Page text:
Gardening with Less Water, by David Bainbridge (2015)

Nonfiction
Adult
Gardening with Less WaterThis timely offering from Storey Publishing belongs on the shelf of every home gardener, even those of us on the “Wet Coast,” where annual summer droughts are deepening, and we all need to be water-wise. Climate change is one driver of the recent spike in grocery prices, a shift that is causing those who have the space to consider how we can turn flower gardens into bountiful crops from spring to fall so we can fill our freezers and shelves for winter. This helpful handbook will inspire with simple, inexpensive strategies to maximize garden output with minimal water consumption. Bainbridge is an authoritative champion of efficient water use, drawing on his research at California’s Dry Lands Research Institute. Part One presents practical and easy-to-implement Super-Efficient Irrigation Systems like buried clay pots and deep pipe watering. Each topic includes illustrations of how and when to choose these age-old solutions still in use around the world. Using these systems can reduce your water needs for the garden by 50 to 90 per cent, and as a bonus, they typically reduce weeds and improve yield. In Part Two, Taking It to the Next Level, Bainbridge again turns to traditional global methods to suggest how to make the most of whatever super-efficient irrigation system to meet your garden needs without drawing from drinking sources. After brief chapters on rainwater collection and landscape design, he brings it together with a short section on making super-efficient irrigation a part of your garden plan, whether it’s a patio or small farm. He concludes with a short section on how citizens can foment change by speaking with neighbours and colleagues, and by calling on politicians to support initiatives that reward water conservation. After last summer’s drought in Vancouver, I wanted to read more on how to implement grey water recycling, a gap that perhaps could be remedied in a second edition. Appendices include a metric conversion chart, and a short list of world-wide sources for the devices described in the book. There is space allotted for an index, but it was not included with my advance copy. My thanks to Storey Publishing for the advance e-copy provided through NetGalley, in exchange for my honest review.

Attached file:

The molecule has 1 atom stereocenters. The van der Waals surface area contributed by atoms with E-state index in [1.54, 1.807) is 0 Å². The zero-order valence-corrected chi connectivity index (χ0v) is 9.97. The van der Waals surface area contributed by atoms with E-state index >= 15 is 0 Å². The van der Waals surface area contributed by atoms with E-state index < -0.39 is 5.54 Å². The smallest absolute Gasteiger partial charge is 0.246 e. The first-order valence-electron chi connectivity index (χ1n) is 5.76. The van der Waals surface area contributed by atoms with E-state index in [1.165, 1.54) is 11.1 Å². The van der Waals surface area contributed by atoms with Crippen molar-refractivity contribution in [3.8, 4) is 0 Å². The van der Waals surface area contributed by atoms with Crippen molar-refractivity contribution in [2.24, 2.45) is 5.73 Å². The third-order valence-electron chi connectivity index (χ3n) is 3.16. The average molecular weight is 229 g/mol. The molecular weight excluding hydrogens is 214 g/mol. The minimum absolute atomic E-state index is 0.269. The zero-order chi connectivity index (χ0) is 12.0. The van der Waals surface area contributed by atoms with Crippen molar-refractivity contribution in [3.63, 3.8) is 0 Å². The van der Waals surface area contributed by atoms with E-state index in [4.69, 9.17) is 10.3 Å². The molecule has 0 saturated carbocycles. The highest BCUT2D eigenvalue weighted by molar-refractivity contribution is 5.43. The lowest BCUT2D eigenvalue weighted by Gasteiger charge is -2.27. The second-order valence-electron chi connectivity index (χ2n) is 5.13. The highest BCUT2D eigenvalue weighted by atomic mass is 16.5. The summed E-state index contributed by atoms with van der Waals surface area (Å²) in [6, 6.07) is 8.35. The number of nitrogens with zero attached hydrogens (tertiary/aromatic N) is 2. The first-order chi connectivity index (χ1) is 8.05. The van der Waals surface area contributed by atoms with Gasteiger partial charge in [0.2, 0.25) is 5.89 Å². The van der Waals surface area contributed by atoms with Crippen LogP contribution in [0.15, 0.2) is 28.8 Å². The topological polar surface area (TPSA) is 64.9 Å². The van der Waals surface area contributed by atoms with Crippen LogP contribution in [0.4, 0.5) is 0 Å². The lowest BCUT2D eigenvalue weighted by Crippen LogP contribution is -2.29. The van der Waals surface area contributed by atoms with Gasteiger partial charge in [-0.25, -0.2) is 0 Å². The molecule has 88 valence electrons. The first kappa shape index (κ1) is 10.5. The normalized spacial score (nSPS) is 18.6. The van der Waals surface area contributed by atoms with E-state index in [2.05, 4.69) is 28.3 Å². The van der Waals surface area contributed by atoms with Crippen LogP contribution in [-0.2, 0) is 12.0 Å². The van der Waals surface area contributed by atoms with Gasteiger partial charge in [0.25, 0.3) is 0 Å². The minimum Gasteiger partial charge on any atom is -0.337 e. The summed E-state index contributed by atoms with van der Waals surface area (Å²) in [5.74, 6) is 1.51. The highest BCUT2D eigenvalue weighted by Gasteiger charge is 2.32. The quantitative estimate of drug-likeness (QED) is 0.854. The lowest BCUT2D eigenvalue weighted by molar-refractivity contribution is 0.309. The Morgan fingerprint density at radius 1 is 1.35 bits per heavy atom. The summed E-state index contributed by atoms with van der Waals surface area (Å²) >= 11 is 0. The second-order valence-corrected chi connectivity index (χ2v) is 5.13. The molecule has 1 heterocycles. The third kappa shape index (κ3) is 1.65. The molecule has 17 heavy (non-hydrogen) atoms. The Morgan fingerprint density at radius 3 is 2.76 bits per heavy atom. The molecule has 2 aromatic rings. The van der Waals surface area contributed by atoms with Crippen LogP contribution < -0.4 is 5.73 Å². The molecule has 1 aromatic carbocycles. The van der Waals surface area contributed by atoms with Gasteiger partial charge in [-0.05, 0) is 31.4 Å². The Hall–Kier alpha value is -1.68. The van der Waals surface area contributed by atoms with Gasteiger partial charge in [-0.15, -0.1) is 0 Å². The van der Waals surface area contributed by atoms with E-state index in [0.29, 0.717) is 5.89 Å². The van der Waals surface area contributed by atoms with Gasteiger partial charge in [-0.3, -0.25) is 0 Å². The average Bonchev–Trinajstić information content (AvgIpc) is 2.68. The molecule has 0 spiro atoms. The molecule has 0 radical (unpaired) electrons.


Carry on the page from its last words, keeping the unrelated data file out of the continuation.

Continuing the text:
More discussion and reviews of this book: http://www.goodreads.com/book/show/24944944
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About Michelle Mallette
I'm just trying to keep track of the books I've read - what I liked and what isn't worth re-reading. My work as a librarian has included youth services so you'll find a wide range of interests from picture books and teen dystopia to adult sci-fi, road trip novels, and nonfiction. Comments and communication is always welcome.

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